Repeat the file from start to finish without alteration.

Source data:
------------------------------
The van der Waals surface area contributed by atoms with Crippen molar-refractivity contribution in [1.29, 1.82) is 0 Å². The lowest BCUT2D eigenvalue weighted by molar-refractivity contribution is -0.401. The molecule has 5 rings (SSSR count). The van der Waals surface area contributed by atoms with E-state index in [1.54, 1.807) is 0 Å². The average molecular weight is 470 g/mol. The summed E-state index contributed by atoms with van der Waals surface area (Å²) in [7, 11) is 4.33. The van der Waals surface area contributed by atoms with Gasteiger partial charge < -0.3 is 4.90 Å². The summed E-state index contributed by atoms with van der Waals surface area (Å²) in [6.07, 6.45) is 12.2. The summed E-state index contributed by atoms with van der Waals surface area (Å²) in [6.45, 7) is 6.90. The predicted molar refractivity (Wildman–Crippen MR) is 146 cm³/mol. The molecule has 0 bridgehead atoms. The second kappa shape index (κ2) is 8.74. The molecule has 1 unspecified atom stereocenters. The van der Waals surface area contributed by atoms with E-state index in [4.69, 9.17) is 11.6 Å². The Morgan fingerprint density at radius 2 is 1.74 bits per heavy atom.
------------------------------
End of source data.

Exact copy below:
The van der Waals surface area contributed by atoms with Crippen molar-refractivity contribution in [1.29, 1.82) is 0 Å². The lowest BCUT2D eigenvalue weighted by molar-refractivity contribution is -0.401. The molecule has 5 rings (SSSR count). The van der Waals surface area contributed by atoms with E-state index in [1.54, 1.807) is 0 Å². The average molecular weight is 470 g/mol. The summed E-state index contributed by atoms with van der Waals surface area (Å²) in [7, 11) is 4.33. The van der Waals surface area contributed by atoms with Gasteiger partial charge < -0.3 is 4.90 Å². The summed E-state index contributed by atoms with van der Waals surface area (Å²) in [6.07, 6.45) is 12.2. The summed E-state index contributed by atoms with van der Waals surface area (Å²) in [6.45, 7) is 6.90. The predicted molar refractivity (Wildman–Crippen MR) is 146 cm³/mol. The molecule has 0 bridgehead atoms. The second kappa shape index (κ2) is 8.74. The molecule has 1 unspecified atom stereocenters. The van der Waals surface area contributed by atoms with E-state index in [4.69, 9.17) is 11.6 Å². The Morgan fingerprint density at radius 2 is 1.74 bits per heavy atom.